President Obama is expected to nominate Solicitor General and former Harvard Law dean Elena Kagan to the Supreme Court on Monday, Mike Allen reports.
Kagan has long considered the frontrunner to replace retiring Justice John Paul Stevens, even as questions have emerged about the limited public record of her legal opinions and how she compares ideologically to Stevens, a Gerald Ford appointee who has nonetheless been the high court's flagship liberal justice for decades. President Obama seems to have few doubts, however, Allen reports.
"The pick isn't official, but top White House aides will be shocked if it's otherwise," Allen says. "Kagan's relative youth (50) is a huge asset for the lifetime post. And President Obama considers her to be a persuasive, fearless advocate who would serve as an intellectual counterweight to Chief Justice Roberts and Justice Scalia, and could lure swing Justice Kennedy into some coalitions."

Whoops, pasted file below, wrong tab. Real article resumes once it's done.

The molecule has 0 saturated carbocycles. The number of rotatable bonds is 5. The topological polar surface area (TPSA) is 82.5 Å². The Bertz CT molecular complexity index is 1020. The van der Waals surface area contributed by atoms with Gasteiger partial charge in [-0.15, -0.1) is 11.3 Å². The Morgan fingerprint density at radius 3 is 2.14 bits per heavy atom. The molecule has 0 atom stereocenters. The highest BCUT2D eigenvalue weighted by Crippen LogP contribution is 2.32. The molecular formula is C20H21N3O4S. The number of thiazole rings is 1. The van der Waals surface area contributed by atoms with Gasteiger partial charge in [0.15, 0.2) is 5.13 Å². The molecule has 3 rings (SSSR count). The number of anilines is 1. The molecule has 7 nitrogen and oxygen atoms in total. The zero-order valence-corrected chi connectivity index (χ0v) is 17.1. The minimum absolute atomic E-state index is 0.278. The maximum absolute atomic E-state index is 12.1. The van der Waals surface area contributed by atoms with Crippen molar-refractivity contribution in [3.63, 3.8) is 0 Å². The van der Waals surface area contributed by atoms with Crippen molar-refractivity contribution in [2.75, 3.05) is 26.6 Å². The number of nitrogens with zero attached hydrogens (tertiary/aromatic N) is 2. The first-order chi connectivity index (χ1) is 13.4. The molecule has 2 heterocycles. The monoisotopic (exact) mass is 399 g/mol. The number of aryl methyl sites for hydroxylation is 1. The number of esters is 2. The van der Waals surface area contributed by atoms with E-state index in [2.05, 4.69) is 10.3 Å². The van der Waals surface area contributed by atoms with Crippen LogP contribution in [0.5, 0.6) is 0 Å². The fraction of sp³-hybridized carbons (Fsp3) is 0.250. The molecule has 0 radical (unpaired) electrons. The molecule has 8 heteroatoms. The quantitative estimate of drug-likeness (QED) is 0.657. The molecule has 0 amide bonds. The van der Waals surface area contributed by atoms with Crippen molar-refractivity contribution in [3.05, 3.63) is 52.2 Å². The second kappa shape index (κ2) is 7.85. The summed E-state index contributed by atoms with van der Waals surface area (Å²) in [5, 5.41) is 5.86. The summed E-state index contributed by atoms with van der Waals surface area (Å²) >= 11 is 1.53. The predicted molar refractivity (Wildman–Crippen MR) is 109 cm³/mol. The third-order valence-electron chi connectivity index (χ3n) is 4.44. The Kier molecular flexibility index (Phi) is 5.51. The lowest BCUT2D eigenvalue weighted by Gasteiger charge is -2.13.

The White House may leak the news as early as this weekend, according to Allen.
UPDATE: Major Garrett of Fox News reports that "nothing is a done deal," according to two senior administration officials. "I can tell you, without any hedging, that he has not made up his mind yet and is still talking to and [looking] through candidates," one of the officials told Garrett. "It may well end up being her, but there's no white smoke yet."
[RELATED: Supreme Court Pick Likely To Come Next Week; Elena Kagan Emerging As Supreme Court Frontrunner; Kagan Defense Leaves Impression She's The White House SCOTUS Pick; Kagan Endorsed Controversial Bush Nominees; Lindsey Graham: 'I Like' Kagan, Which Might Hurt Her Chances]
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